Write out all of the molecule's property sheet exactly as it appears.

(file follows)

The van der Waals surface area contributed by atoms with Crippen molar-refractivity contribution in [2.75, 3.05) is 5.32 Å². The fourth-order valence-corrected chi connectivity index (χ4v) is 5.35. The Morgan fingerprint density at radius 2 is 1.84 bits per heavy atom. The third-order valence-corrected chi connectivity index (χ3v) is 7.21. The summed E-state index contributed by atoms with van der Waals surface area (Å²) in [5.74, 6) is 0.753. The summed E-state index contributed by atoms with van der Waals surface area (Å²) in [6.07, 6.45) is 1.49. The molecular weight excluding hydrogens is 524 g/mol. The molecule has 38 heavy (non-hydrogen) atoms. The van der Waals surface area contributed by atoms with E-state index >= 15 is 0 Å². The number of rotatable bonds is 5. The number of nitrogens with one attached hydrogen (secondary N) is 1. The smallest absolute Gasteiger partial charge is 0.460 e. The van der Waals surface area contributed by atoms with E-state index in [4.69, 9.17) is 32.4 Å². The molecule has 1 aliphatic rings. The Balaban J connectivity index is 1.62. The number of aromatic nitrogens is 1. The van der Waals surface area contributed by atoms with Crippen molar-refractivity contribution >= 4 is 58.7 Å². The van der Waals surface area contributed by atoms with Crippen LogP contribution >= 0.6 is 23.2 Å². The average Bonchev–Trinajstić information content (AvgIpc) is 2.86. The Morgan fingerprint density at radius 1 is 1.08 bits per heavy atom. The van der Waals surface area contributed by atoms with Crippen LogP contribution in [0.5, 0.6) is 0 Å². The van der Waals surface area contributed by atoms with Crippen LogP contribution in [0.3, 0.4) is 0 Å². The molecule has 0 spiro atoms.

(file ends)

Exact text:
The van der Waals surface area contributed by atoms with Crippen molar-refractivity contribution in [2.75, 3.05) is 5.32 Å². The fourth-order valence-corrected chi connectivity index (χ4v) is 5.35. The Morgan fingerprint density at radius 2 is 1.84 bits per heavy atom. The third-order valence-corrected chi connectivity index (χ3v) is 7.21. The summed E-state index contributed by atoms with van der Waals surface area (Å²) in [5.74, 6) is 0.753. The summed E-state index contributed by atoms with van der Waals surface area (Å²) in [6.07, 6.45) is 1.49. The molecular weight excluding hydrogens is 524 g/mol. The molecule has 38 heavy (non-hydrogen) atoms. The van der Waals surface area contributed by atoms with E-state index >= 15 is 0 Å². The number of rotatable bonds is 5. The number of nitrogens with one attached hydrogen (secondary N) is 1. The smallest absolute Gasteiger partial charge is 0.460 e. The van der Waals surface area contributed by atoms with E-state index in [4.69, 9.17) is 32.4 Å². The molecule has 1 aliphatic rings. The Balaban J connectivity index is 1.62. The number of aromatic nitrogens is 1. The van der Waals surface area contributed by atoms with Crippen molar-refractivity contribution >= 4 is 58.7 Å². The van der Waals surface area contributed by atoms with Crippen LogP contribution >= 0.6 is 23.2 Å². The average Bonchev–Trinajstić information content (AvgIpc) is 2.86. The Morgan fingerprint density at radius 1 is 1.08 bits per heavy atom. The van der Waals surface area contributed by atoms with Crippen LogP contribution in [0.5, 0.6) is 0 Å². The van der Waals surface area contributed by atoms with Crippen LogP contribution in [0.3, 0.4) is 0 Å². The molecule has 0 spiro atoms.